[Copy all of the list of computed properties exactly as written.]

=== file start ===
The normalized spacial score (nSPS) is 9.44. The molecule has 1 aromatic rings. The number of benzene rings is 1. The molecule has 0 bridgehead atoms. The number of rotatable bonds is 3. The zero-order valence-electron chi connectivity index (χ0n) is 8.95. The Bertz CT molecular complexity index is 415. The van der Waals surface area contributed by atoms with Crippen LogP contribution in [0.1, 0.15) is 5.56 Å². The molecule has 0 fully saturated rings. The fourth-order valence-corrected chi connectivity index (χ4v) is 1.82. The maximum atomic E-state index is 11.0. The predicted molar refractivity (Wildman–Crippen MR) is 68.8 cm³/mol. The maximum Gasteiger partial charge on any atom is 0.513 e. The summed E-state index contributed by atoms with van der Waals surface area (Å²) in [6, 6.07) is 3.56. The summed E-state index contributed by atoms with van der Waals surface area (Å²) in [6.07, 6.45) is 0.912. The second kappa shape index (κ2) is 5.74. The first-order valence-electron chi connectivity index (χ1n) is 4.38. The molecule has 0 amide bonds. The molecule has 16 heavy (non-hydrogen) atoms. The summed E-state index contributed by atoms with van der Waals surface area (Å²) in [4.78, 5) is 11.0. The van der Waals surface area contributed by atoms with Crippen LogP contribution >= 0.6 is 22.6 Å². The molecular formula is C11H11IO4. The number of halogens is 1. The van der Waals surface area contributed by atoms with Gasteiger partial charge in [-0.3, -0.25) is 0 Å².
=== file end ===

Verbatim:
The normalized spacial score (nSPS) is 9.44. The molecule has 1 aromatic rings. The number of benzene rings is 1. The molecule has 0 bridgehead atoms. The number of rotatable bonds is 3. The zero-order valence-electron chi connectivity index (χ0n) is 8.95. The Bertz CT molecular complexity index is 415. The van der Waals surface area contributed by atoms with Crippen LogP contribution in [0.1, 0.15) is 5.56 Å². The molecule has 0 fully saturated rings. The fourth-order valence-corrected chi connectivity index (χ4v) is 1.82. The maximum atomic E-state index is 11.0. The predicted molar refractivity (Wildman–Crippen MR) is 68.8 cm³/mol. The maximum Gasteiger partial charge on any atom is 0.513 e. The summed E-state index contributed by atoms with van der Waals surface area (Å²) in [6, 6.07) is 3.56. The summed E-state index contributed by atoms with van der Waals surface area (Å²) in [6.07, 6.45) is 0.912. The second kappa shape index (κ2) is 5.74. The first-order valence-electron chi connectivity index (χ1n) is 4.38. The molecule has 0 amide bonds. The molecule has 16 heavy (non-hydrogen) atoms. The summed E-state index contributed by atoms with van der Waals surface area (Å²) in [4.78, 5) is 11.0. The van der Waals surface area contributed by atoms with Crippen LogP contribution >= 0.6 is 22.6 Å². The molecular formula is C11H11IO4. The number of halogens is 1. The van der Waals surface area contributed by atoms with Gasteiger partial charge in [-0.3, -0.25) is 0 Å².